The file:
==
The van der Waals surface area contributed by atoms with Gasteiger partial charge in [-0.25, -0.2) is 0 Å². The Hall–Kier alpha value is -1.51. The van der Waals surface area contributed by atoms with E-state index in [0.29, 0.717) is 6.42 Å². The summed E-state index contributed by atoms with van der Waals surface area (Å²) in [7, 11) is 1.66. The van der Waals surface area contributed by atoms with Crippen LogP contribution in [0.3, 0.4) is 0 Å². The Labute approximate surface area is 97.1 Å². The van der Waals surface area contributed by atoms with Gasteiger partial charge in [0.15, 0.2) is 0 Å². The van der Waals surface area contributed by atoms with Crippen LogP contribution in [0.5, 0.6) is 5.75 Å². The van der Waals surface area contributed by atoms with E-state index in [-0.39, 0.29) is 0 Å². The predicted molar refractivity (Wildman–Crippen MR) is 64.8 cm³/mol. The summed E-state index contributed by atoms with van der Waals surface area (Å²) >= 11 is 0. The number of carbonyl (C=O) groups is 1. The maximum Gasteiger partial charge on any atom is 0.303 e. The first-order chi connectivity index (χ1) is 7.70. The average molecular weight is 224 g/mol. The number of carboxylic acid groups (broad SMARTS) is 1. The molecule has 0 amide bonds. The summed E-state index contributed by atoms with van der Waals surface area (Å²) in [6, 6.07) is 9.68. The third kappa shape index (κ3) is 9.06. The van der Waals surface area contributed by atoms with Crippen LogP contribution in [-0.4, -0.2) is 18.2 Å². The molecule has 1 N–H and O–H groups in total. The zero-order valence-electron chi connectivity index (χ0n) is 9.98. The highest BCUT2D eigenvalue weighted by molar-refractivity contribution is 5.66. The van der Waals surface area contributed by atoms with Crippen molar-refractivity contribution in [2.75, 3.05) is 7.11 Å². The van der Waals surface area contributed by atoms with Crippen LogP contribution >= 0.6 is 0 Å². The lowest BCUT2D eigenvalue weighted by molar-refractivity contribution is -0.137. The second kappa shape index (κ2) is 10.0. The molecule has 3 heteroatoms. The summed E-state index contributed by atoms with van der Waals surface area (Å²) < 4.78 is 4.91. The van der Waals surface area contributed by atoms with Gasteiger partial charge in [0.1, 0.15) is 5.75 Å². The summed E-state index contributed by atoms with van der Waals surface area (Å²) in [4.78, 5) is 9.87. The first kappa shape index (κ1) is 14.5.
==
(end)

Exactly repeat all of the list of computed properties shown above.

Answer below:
The van der Waals surface area contributed by atoms with Gasteiger partial charge in [-0.25, -0.2) is 0 Å². The Hall–Kier alpha value is -1.51. The van der Waals surface area contributed by atoms with E-state index in [0.29, 0.717) is 6.42 Å². The summed E-state index contributed by atoms with van der Waals surface area (Å²) in [7, 11) is 1.66. The van der Waals surface area contributed by atoms with Crippen LogP contribution in [0.3, 0.4) is 0 Å². The Labute approximate surface area is 97.1 Å². The van der Waals surface area contributed by atoms with Gasteiger partial charge in [0.15, 0.2) is 0 Å². The van der Waals surface area contributed by atoms with Crippen LogP contribution in [0.5, 0.6) is 5.75 Å². The van der Waals surface area contributed by atoms with E-state index in [-0.39, 0.29) is 0 Å². The predicted molar refractivity (Wildman–Crippen MR) is 64.8 cm³/mol. The summed E-state index contributed by atoms with van der Waals surface area (Å²) >= 11 is 0. The number of carbonyl (C=O) groups is 1. The maximum Gasteiger partial charge on any atom is 0.303 e. The first-order chi connectivity index (χ1) is 7.70. The average molecular weight is 224 g/mol. The number of carboxylic acid groups (broad SMARTS) is 1. The molecule has 0 amide bonds. The summed E-state index contributed by atoms with van der Waals surface area (Å²) in [6, 6.07) is 9.68. The third kappa shape index (κ3) is 9.06. The van der Waals surface area contributed by atoms with Crippen LogP contribution in [-0.4, -0.2) is 18.2 Å². The molecule has 1 N–H and O–H groups in total. The zero-order valence-electron chi connectivity index (χ0n) is 9.98. The highest BCUT2D eigenvalue weighted by molar-refractivity contribution is 5.66. The van der Waals surface area contributed by atoms with Crippen molar-refractivity contribution in [2.75, 3.05) is 7.11 Å². The van der Waals surface area contributed by atoms with Crippen LogP contribution >= 0.6 is 0 Å². The lowest BCUT2D eigenvalue weighted by molar-refractivity contribution is -0.137. The second kappa shape index (κ2) is 10.0. The molecule has 3 heteroatoms. The summed E-state index contributed by atoms with van der Waals surface area (Å²) < 4.78 is 4.91. The van der Waals surface area contributed by atoms with Gasteiger partial charge in [0.1, 0.15) is 5.75 Å². The summed E-state index contributed by atoms with van der Waals surface area (Å²) in [4.78, 5) is 9.87. The first kappa shape index (κ1) is 14.5.